Hi, I'm stuck with a proof and would very much appreciate if someone could point me in the right direction.
A: Type Q: Type ts: Transition_System Q A tr: Trace Q A q: Q Hc: is_trace_aux ts (start tr) (states tr) (labels tr) Hi: initial ts (start tr) H: In q (states tr) --------------------------- exists n : nat, ts |- start tr ~>^ n q
Intuitively, is_trace_aux is an inductive relation which means a given transition system has a trace
(start tr) -(labels tr)-> (states tr) -(labels tr)-> (states tr) -> ...
The goal says something similar: that from the start of the trace, we can take n steps to reach some state q, and we have to show this given H: that q is a state in the trace.
Informally this seems quite obvious, however I'm stuck trying to prove this formally.
in_splitgets us the fact that
(states tr) = l1 ++ (q :: l2)
(states tr), and using that as n via
exists (S (length (states tr)))..
I guess the problem is how to get the length n from an inductive relation that doesn't say anything about lengths.
The details don't really matter as I just need advice on the high-level approach, but full definitions are here: https://lara.epfl.ch/w/fv20/labs04, with this being
in_trace_reachable. I'm not from EPFL, just working through this on my own, to get familiar with transition system and simulation proofs. If anyone knows other introductory material on this topic I would also appreciate pointers.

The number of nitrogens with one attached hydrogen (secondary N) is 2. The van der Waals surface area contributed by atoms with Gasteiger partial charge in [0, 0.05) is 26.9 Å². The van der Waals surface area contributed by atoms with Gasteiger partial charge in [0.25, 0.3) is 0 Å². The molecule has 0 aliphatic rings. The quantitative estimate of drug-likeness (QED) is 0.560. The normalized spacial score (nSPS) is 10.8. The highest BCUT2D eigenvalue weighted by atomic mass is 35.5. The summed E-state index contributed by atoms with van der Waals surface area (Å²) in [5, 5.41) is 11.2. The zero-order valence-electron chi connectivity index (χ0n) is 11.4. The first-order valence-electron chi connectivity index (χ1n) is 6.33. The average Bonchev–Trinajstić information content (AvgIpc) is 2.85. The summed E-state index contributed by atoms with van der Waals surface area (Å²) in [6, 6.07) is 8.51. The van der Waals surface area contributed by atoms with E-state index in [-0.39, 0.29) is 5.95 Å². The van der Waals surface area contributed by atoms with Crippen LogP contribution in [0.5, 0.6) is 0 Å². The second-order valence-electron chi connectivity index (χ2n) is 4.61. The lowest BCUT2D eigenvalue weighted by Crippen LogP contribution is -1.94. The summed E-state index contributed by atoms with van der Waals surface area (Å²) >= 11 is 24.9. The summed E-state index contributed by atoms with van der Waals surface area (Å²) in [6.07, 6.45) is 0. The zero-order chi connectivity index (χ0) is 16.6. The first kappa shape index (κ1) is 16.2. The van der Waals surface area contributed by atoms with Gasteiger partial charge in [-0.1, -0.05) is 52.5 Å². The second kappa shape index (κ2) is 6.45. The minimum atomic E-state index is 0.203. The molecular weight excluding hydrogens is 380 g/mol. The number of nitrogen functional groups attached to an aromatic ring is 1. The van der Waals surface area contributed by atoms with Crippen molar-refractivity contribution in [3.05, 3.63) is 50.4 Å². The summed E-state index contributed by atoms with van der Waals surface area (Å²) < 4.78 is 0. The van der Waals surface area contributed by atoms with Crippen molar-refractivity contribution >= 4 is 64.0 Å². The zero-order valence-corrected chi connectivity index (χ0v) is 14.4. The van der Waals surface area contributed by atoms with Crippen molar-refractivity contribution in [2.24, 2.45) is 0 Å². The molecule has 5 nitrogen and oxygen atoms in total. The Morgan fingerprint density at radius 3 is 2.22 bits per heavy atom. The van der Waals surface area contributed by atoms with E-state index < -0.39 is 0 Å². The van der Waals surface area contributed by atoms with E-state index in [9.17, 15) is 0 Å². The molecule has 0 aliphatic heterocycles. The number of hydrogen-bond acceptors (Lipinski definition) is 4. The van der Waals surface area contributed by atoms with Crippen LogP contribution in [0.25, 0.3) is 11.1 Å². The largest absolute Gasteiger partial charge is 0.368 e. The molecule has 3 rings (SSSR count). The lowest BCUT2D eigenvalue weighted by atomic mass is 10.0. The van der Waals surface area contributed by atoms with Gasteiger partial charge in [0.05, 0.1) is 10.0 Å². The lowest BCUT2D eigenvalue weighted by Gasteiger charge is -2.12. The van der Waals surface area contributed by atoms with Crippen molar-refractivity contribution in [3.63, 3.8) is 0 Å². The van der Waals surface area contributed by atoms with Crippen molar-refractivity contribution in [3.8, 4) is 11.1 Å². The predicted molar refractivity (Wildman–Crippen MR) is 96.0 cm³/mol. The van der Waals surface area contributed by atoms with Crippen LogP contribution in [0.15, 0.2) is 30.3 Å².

in_split, I think you can do
exists (S (length l1)). At that point, I think you need to prove something analogous to
in_split but for
lemma 1: namely, for all
q0 qs1 qs2 ls,
is_trace_aux q0 (qs1 ++ qs2) ls implies
is_trace_aux q0 qs1 (firstn (length qs1) ls). This needs to be proven via a separate induction; a separate lemma is likely to be simpler to prove.
l1 ++ (q :: l2) = (l1 ++ [q]) ++ l2, so we can take
qs1 = l1 ++ [q].
Applying lemma 1 should get you something like
is_trace_aux ts (start tr) (l1 ++ [q]) (firstn (length (l1 ++ [q])) ls), where
length (l1 ++ [q]) = S (length l1).
to conclude, you need to prove lemma 2 by induction, saying that
forall ts q0 qs ls, is_trace_aux ts q0 qs ls -> ts |- q0 ~>^ (length qs) (last qs)
last from stdpp: https://gitlab.mpi-sws.org/iris/stdpp/-/blob/master/theories/list.v#L179; there might be something similar in the stdlib)
option, so make lemma 2
forall ts q0 q qs ls, is_trace_aux ts q0 (qs ++ [q]) ls -> ts |- q0 ~>^ (S (length qs)) q.
I haven’t checked all the details carefully so I wouldn’t be surprised by off-by-one errors.
this proof seems far from trivial so you probably should try to work out the details carefully enough on paper before you try convincing Coq of those — or at least when you get stuck
in particular, the above proof sketch does _not_ use a single induction on the goal you show.
Hi does not seem necessary here?
Thank you, I really appreciate the advice. Let me work through it and get back to you if I have any questions!
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Last updated: Feb 01 2023 at 11:04 UTC